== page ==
The Council’s action was informed by a report released in February by the State’s Legislative Analyst’s Office (LAO) which claimed the deposit to the SNSF could be far greater than currently proposed by recalculating savings from housing prisoners in private prisons as well as reduced court costs. Several community organizations spoke in support of today’s action, including representatives from Alliance San Diego and the American Civil Liberties Union (ACLU).
“We applaud the action taken today by the San Diego City Council to call on Sacramento to reinvest all Proposition 47 savings, not just some savings, into the kinds of services and supports that will keep California communities healthy and safe,” said Margaret Dooley-Sammuli, ACLU of California Director of Criminal Justice and Drug Policy. “Voters supported Proposition 47, not just to reduce unnecessary incarceration for low-level offenses, but to invest that savings into more efficient and cost-effective prevention and treatment programs. The San Diego City Council stood up for voters today. Now it’s up to the State to faithfully implement the will of the voters by returning all Prop 47 savings to California’s neighborhoods.”
“We fully endorse the action taken by the City Council to support the successful implementation of Proposition 47. That success is dependent on funding treatment and prevention services in impacted communities like ours. Governor Brown should make the LAO’s recommended changes to the funding formula, which have the potential to reverse decades of wasteful spending,” said Chris Wilson, Associate Director for Alliance San Diego.
The resolution adopted by the Council today will be sent to the Governor, Speaker of the Assembly, Senate President Pro Tem, members of the Assembly Committee on Budget, and members of the Senate Budget and Fiscal Review Committee to be considered as they finalize the 2016-2017 State Budget.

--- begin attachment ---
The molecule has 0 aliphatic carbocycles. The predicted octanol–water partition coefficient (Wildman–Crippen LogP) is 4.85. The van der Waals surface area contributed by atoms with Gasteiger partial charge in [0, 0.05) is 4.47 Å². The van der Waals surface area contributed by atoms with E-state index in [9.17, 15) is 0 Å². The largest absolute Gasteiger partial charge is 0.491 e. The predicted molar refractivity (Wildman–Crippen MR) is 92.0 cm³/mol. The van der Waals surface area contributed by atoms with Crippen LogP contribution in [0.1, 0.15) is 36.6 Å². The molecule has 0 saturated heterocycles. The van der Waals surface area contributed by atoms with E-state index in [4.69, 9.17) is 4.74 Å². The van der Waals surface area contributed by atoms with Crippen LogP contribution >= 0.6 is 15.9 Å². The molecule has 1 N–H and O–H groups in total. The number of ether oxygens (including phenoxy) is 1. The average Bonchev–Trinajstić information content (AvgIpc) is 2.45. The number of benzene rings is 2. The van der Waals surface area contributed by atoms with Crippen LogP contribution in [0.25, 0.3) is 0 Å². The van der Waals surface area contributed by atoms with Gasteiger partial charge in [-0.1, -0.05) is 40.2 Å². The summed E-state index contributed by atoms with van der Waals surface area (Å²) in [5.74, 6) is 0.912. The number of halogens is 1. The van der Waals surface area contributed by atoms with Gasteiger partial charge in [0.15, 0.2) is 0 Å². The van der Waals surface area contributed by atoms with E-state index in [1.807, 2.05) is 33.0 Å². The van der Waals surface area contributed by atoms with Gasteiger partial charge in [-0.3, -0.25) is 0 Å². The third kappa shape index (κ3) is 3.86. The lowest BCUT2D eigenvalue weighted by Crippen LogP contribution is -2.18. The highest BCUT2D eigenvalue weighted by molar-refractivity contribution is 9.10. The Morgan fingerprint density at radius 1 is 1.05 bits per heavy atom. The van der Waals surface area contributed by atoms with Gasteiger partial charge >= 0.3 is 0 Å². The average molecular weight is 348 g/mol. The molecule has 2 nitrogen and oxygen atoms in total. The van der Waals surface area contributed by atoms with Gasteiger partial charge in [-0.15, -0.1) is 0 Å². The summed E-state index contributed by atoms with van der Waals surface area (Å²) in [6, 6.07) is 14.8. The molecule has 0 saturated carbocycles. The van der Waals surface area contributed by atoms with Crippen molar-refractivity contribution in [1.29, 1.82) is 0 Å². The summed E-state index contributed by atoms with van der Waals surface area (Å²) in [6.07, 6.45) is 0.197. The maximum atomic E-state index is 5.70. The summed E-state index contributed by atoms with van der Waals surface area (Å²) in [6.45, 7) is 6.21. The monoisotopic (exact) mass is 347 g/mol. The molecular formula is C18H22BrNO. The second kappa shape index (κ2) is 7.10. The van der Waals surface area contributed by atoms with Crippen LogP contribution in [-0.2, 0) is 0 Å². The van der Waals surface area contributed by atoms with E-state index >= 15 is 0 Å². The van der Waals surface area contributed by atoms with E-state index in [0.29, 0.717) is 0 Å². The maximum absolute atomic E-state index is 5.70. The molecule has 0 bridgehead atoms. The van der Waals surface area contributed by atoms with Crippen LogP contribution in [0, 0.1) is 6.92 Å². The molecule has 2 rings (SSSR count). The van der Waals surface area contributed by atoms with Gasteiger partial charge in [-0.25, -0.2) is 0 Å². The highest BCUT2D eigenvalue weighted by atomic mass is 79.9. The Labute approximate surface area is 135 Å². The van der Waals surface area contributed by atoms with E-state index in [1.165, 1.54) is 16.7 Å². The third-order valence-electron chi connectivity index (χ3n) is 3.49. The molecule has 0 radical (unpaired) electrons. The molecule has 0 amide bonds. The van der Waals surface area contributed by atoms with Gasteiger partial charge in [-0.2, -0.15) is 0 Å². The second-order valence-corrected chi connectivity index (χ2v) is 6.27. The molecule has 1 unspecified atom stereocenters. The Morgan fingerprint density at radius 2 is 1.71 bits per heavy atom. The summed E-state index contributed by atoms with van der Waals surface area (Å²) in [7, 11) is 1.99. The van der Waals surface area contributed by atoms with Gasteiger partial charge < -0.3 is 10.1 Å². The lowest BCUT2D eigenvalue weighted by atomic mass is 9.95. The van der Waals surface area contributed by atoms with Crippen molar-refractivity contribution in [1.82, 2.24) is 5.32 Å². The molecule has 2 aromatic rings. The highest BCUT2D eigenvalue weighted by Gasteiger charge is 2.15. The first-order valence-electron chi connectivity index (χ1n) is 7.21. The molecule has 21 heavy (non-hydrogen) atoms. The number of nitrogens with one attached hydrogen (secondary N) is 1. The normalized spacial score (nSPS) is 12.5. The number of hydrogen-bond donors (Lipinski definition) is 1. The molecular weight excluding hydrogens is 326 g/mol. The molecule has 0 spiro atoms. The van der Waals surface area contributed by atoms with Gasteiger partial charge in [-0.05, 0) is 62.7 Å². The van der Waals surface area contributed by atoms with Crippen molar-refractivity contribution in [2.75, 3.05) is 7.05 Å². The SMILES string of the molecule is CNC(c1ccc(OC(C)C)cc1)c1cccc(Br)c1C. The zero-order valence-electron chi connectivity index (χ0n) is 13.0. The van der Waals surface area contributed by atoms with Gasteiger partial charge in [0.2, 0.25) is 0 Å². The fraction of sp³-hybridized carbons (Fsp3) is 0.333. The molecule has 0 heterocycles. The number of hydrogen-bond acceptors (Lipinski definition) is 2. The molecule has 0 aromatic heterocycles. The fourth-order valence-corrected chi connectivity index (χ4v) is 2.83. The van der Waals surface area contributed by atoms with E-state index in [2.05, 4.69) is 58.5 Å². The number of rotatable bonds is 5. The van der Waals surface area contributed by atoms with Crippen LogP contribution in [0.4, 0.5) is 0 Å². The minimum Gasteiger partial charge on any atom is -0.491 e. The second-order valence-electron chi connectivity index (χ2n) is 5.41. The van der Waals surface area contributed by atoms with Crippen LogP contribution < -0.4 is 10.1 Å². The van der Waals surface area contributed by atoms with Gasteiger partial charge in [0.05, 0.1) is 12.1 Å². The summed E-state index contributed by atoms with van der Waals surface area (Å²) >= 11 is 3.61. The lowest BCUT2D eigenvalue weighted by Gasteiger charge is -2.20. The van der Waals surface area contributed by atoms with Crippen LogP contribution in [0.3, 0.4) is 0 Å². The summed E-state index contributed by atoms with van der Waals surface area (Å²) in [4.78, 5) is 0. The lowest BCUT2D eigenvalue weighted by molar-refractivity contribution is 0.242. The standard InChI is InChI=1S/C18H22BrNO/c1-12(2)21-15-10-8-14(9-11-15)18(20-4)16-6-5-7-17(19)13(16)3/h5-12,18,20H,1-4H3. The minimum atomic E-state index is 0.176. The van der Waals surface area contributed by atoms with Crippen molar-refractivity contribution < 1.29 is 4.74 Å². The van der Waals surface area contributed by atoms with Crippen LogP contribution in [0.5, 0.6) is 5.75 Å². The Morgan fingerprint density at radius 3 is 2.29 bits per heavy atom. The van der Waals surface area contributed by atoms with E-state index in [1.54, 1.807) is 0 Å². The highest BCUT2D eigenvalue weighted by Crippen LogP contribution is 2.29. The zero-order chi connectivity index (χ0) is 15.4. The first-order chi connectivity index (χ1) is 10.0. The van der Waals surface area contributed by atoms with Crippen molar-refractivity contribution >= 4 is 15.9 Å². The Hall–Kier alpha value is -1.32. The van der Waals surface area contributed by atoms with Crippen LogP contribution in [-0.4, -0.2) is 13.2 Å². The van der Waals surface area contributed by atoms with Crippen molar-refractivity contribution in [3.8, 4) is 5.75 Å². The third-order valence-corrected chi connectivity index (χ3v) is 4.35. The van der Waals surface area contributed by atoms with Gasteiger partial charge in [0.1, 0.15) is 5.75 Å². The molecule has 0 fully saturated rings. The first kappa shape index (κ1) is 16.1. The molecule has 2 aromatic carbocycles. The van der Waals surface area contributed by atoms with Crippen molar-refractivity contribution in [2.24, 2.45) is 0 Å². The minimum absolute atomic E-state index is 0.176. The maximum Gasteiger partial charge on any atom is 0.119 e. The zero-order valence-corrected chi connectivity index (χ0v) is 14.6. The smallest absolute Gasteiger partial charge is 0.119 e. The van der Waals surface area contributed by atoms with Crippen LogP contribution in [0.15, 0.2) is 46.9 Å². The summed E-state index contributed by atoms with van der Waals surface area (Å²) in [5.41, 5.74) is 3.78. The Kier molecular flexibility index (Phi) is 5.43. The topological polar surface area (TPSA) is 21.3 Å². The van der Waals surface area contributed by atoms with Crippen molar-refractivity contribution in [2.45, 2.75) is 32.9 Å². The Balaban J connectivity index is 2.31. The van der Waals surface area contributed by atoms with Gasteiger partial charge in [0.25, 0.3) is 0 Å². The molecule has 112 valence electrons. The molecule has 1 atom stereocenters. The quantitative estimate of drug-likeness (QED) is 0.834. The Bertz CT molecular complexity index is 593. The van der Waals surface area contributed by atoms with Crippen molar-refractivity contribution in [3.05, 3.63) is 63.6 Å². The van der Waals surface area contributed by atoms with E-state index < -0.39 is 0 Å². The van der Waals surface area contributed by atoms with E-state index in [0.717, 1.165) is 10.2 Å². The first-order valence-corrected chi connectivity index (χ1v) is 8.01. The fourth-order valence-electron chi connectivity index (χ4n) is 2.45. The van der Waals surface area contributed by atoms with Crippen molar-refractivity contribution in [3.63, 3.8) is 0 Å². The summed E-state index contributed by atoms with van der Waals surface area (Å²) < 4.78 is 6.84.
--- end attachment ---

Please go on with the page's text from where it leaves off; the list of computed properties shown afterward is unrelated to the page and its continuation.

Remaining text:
By Chida Warren-Darby – Co-Publisher
Cassandra Harris is a 27 year old former foster youth from San Diego, who entered the system at just six years old. Upon completion of high school, Harris emancipated and pursued a life of service to helping those in need. As a foster youth advocate through California Youth Connection for over the last 10 years, Harris has spoken at over 200 events on behalf of youth struggling to overcome the odds in care and life. But in spite of the fact that she lends her voice to speak for those who have suffered trauma in the system, Harris found herself voiceless in November 2014, when she and her friend were attempting to break up a fight between a mutual friend and two other young women. “The police arrived on the scene to find the assailants with weapons in their hands, as well as my best friend and I,” Harris recalls. “Words were exchanged between the assailants and the police, and then the assailants were allowed to leave the scene.” Harris stated that she and her friend stood by continuing to watch as an officer went to speak to the victim, then returning to them. When the officer approached Harris she said “No scratches on my face or nothing,” in an attempt to rule herself out as a suspect. The officer then order Harris to sit on the curb, in which she responded “No.” “He immediately grabbed me and proceeded to handcuff me,” she shared. “I wrapped my arms around the police car door and put my head down while repeating over and over ‘I want a female officer. Am I being detained?’” She was told simply that she was being arrested for resisting arrest. “I continued to try to release my wrists from his hold,” she recalled, but was unsuccessful. The police report stated that Harris “grabbed his groin,” but she says “not once did I strike, push, or harm him in any way.”